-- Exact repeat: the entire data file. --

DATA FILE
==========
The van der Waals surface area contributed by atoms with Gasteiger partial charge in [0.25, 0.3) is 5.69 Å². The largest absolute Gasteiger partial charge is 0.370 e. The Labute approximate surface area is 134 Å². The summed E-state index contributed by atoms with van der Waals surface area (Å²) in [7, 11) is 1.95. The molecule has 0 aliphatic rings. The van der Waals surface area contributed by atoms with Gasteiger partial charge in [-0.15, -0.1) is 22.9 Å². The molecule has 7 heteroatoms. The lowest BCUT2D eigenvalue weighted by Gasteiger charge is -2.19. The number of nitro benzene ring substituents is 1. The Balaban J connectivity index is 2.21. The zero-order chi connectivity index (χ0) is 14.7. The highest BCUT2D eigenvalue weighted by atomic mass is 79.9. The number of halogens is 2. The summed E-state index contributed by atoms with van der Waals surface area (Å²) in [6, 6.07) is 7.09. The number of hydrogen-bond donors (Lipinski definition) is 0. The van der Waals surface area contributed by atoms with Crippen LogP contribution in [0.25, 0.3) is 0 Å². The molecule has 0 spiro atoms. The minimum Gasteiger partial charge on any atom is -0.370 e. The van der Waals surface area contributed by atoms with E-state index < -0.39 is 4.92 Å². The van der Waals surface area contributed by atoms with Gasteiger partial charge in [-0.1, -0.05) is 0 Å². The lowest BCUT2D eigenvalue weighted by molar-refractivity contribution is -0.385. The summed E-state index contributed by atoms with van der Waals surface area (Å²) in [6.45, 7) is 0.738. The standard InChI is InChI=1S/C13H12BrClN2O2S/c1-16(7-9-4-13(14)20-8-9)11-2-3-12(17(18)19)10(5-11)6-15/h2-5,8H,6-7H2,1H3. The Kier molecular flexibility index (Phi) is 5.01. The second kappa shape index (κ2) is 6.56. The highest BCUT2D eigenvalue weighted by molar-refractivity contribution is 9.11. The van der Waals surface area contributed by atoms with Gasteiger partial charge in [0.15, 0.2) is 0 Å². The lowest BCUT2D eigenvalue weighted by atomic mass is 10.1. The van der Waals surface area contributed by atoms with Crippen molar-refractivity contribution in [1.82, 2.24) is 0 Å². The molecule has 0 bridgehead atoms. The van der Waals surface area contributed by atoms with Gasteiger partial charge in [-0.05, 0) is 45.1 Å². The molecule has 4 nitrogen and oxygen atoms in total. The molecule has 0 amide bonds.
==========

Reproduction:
The van der Waals surface area contributed by atoms with Gasteiger partial charge in [0.25, 0.3) is 5.69 Å². The largest absolute Gasteiger partial charge is 0.370 e. The Labute approximate surface area is 134 Å². The summed E-state index contributed by atoms with van der Waals surface area (Å²) in [7, 11) is 1.95. The molecule has 0 aliphatic rings. The van der Waals surface area contributed by atoms with Gasteiger partial charge in [-0.15, -0.1) is 22.9 Å². The molecule has 7 heteroatoms. The lowest BCUT2D eigenvalue weighted by Gasteiger charge is -2.19. The number of nitro benzene ring substituents is 1. The Balaban J connectivity index is 2.21. The zero-order chi connectivity index (χ0) is 14.7. The highest BCUT2D eigenvalue weighted by atomic mass is 79.9. The number of halogens is 2. The summed E-state index contributed by atoms with van der Waals surface area (Å²) in [6, 6.07) is 7.09. The number of hydrogen-bond donors (Lipinski definition) is 0. The van der Waals surface area contributed by atoms with Crippen LogP contribution in [0.25, 0.3) is 0 Å². The molecule has 0 spiro atoms. The minimum Gasteiger partial charge on any atom is -0.370 e. The van der Waals surface area contributed by atoms with E-state index < -0.39 is 4.92 Å². The van der Waals surface area contributed by atoms with Gasteiger partial charge in [-0.1, -0.05) is 0 Å². The lowest BCUT2D eigenvalue weighted by molar-refractivity contribution is -0.385. The summed E-state index contributed by atoms with van der Waals surface area (Å²) in [6.45, 7) is 0.738. The standard InChI is InChI=1S/C13H12BrClN2O2S/c1-16(7-9-4-13(14)20-8-9)11-2-3-12(17(18)19)10(5-11)6-15/h2-5,8H,6-7H2,1H3. The Kier molecular flexibility index (Phi) is 5.01. The second kappa shape index (κ2) is 6.56. The highest BCUT2D eigenvalue weighted by molar-refractivity contribution is 9.11. The van der Waals surface area contributed by atoms with Gasteiger partial charge in [0.15, 0.2) is 0 Å². The lowest BCUT2D eigenvalue weighted by atomic mass is 10.1. The van der Waals surface area contributed by atoms with Crippen molar-refractivity contribution in [1.82, 2.24) is 0 Å². The molecule has 0 bridgehead atoms. The van der Waals surface area contributed by atoms with Gasteiger partial charge in [-0.05, 0) is 45.1 Å². The molecule has 4 nitrogen and oxygen atoms in total. The molecule has 0 amide bonds.